“It’s a massacre.”

“It’s a massacre.”

An update on deforestation negotiations at COP15


COP15 negotiations on a text aimed at curbing deforestation are quickly unraveling, according to several conservation and indigenous rights organizations. These groups are calling a recently released draft text on REDD – Reducing Emissions from Deforestation and Degradation – a major step backwards.


“There’s a proliferation of options being introduced into the draft text,” Bill Barclay of the Rainforest Action Network told The Nation, “What you really want is a narrowing down of issues at this point in negotiations.”

COP15 negotiations officially enter high level talks Tuesday evening as the various working groups of the UNFCCC are scheduled to send drafts to environmental ministers for review before heads of state begin to take up final texts on Thursday and Friday.

According to a release by Global Forest Coalition (GFC) this morning: “What was supposed to be the last negotiation round to prepare an agreement on Reducing Emissions from Deforestation and forest Degradation (REDD) last night ended up in a massacre.”

“Its discouraging,” Barclay says.

Several people I’ve spoken with today put the blame squarely at the feet of the U.S. delegation.

U.S. negotiators have successfully pushed for the removal of language that would ensure that financing from developed countries isn’t used to convert existing forests to palm oil or bio fuels plantations in poor and developing ones.

Simona Lovera of GFC told me: “Basically the trees that Barack Obama is talking about planting are meant to fuel U.S. cars.”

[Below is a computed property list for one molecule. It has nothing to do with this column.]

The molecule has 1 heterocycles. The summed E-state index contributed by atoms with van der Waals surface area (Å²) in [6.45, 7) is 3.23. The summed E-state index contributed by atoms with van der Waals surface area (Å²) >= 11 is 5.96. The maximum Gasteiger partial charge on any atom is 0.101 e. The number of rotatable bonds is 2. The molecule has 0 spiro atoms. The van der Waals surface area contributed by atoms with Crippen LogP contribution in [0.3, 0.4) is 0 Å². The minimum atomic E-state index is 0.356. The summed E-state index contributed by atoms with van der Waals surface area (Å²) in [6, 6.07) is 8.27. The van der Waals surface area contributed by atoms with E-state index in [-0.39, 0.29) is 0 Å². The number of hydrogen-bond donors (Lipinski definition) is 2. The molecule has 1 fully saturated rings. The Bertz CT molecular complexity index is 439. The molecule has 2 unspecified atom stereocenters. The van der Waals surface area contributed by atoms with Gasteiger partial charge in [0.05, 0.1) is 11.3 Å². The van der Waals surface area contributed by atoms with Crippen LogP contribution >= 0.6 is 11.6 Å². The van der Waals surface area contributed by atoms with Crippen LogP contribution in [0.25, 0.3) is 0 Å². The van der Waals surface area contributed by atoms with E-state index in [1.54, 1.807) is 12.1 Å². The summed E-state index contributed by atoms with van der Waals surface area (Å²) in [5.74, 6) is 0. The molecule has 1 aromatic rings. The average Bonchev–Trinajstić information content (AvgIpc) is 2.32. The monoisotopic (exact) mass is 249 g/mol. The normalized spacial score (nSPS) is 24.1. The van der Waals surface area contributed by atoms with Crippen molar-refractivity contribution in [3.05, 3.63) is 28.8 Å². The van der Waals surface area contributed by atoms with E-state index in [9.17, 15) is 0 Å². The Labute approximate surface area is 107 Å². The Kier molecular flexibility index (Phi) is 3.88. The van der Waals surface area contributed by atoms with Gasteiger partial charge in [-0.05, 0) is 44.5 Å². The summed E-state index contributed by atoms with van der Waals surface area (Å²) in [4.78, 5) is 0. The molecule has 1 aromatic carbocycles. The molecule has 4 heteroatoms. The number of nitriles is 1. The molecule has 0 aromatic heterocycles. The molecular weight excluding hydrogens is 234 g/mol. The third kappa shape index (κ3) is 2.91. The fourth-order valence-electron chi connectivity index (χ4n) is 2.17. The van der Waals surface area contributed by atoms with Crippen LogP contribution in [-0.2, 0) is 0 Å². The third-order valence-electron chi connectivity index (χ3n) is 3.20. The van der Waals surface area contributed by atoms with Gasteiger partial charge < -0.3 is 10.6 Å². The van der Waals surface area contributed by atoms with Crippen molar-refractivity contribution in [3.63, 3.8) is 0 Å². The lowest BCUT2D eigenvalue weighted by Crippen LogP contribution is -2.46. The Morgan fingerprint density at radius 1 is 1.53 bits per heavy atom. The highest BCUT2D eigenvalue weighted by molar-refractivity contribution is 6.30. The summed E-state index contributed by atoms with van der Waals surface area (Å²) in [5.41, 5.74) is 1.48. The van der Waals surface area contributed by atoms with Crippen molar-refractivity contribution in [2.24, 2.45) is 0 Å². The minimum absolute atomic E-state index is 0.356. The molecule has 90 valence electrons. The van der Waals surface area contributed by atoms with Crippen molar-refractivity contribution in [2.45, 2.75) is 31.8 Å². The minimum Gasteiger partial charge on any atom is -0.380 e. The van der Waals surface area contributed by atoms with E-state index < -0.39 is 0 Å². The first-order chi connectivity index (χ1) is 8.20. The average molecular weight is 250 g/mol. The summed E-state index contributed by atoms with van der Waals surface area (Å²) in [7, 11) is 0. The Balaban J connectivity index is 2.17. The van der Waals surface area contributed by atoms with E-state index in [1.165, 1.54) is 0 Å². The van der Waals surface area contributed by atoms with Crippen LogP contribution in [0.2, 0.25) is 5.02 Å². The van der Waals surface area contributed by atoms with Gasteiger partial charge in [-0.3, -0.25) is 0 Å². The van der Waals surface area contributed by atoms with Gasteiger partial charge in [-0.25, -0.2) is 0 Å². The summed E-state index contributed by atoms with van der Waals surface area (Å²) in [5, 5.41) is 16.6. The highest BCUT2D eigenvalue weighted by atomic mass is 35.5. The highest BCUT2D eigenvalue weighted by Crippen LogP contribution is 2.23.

“The U.S. does not want to emphasize forest conservation,” she continued.

Much of the financing being discussed at COP15 comes through what are called “offsets.” Developed countries fund projects in poor countries and are then able to count that project as a reduction in emissions in their own country.

With respect to REDD, developed countries finance projects that preserve existing forests or revitalize degraded forests. Conservation groups, such as GFC and the Rainforest Action Network, want to see language in the REDD agreement that ensures those funds will not be used to convert existing forests to plantations.

And it is those protections that the U.S. has successfully lobbied to remove from the draft text.

“The U.S. proposed a weaker option on conversion,” Barclay told me. “We thought that consensus was reached – African countries were on board – and then the U.S. came in and really gummed up the works.”

According to both Barclay and Lovera, the U.S. is also behind an effort to undermine protections for indigenous people who reside within forests which would be funded through REDD.

Another draft is expected to be released this evening. “Things are moving backward,” Barclay says, “National parties to the talks are moving to get their interest back into the text where we were previously building consensus. National interest is coming in at the expense of forest protections.”

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